One of the most satisfying things to bake at home has got to be bread. As supermarkets and corporations have quickly become the biggest sources of food for most people in the UK, many products have become processed, chemical filled and barely resembling the reliable downsized produce of the past. Believe me, once you’ve made your own bread you’ll think twice before hitting the supermarkets for baked goods again!
As well as being yummy and very impressive, there is definitely something calming and therapeutic about making bread. It may be all the repetitive actions of kneading, resting and rising before the finished product is ready. Bread takes a little more time and care than most baked goods, but it’s all the better for waiting!
Another great aspect of making bread at home is the delicious smell that envelops your house. I’ve often heard people say that you should bake bread when you’re showing prospective buyers around a house because it makes your home smell so enticing! Personally, the smell of freshly baked bread reminds me of after school visits to a bakery called Rumbold’s. We’d buy a farmhouse loaf, warm from the oven and the smell that would fill the car usually led to nearly the entire loaf being devoured before we’d even got home!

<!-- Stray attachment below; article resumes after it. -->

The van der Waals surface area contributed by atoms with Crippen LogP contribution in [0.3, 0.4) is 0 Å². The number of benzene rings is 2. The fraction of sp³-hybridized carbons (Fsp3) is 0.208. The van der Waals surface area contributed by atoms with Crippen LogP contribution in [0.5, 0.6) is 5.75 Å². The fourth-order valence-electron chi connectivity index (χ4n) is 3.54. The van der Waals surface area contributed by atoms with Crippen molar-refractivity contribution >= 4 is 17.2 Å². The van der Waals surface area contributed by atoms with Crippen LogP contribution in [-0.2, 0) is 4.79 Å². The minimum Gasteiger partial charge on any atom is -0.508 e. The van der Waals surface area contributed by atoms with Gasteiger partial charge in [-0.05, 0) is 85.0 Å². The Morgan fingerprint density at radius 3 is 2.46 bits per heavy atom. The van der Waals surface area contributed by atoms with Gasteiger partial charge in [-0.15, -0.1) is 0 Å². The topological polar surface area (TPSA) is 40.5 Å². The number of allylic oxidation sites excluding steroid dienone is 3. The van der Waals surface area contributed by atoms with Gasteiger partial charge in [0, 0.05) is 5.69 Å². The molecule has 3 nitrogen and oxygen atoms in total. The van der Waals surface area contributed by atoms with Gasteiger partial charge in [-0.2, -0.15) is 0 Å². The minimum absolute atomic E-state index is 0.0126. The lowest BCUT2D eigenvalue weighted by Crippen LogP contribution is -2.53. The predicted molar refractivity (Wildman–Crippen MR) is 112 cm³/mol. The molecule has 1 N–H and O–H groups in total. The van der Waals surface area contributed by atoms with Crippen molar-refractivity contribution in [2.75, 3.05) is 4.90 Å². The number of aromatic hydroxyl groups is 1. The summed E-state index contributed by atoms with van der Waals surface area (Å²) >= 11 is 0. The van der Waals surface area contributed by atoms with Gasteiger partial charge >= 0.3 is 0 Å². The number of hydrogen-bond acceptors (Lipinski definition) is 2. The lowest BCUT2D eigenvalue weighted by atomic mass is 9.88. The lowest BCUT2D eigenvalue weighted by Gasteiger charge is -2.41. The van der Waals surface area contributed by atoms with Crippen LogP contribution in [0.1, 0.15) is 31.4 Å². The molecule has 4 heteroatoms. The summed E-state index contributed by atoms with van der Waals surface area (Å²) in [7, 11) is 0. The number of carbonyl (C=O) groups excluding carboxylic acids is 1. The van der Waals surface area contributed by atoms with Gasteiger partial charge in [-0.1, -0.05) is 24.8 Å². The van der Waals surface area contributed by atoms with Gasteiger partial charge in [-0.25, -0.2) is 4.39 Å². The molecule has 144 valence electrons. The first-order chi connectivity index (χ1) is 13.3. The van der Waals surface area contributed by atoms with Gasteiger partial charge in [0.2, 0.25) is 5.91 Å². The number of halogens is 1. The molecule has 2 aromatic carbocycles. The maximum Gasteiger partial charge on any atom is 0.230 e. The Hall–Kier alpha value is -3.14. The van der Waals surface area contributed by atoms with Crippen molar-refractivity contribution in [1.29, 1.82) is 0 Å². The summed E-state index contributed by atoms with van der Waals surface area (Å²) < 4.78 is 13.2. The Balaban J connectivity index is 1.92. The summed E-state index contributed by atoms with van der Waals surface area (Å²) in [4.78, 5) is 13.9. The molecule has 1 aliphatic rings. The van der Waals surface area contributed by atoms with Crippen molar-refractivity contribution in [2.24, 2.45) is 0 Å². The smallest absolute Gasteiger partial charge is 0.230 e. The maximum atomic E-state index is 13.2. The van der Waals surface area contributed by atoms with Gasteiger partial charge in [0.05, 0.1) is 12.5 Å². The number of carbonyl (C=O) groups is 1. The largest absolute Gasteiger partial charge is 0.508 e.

Nowadays we’ve learnt some restraint and often manage to put aside half the loaf in the freezer for a rainy day. If you want to make toast and don’t have a lot of people to feed, I would recommend slicing a loaf before freezing it so that you can put slices straight from the freezer into the toaster.
Lastly, when doing a post on bread, I have to mention Dan Lepard and his book Short and Sweet. I was bought this book a couple of years ago for Christmas/Channukah and it’s brilliant! It has really easy to follow instructions for a good variety of breads from white, wholemeal, walnut and rye, as well as many sweet and savory baking recipes. You should also check out Dan Lepard’s column in The Guardian.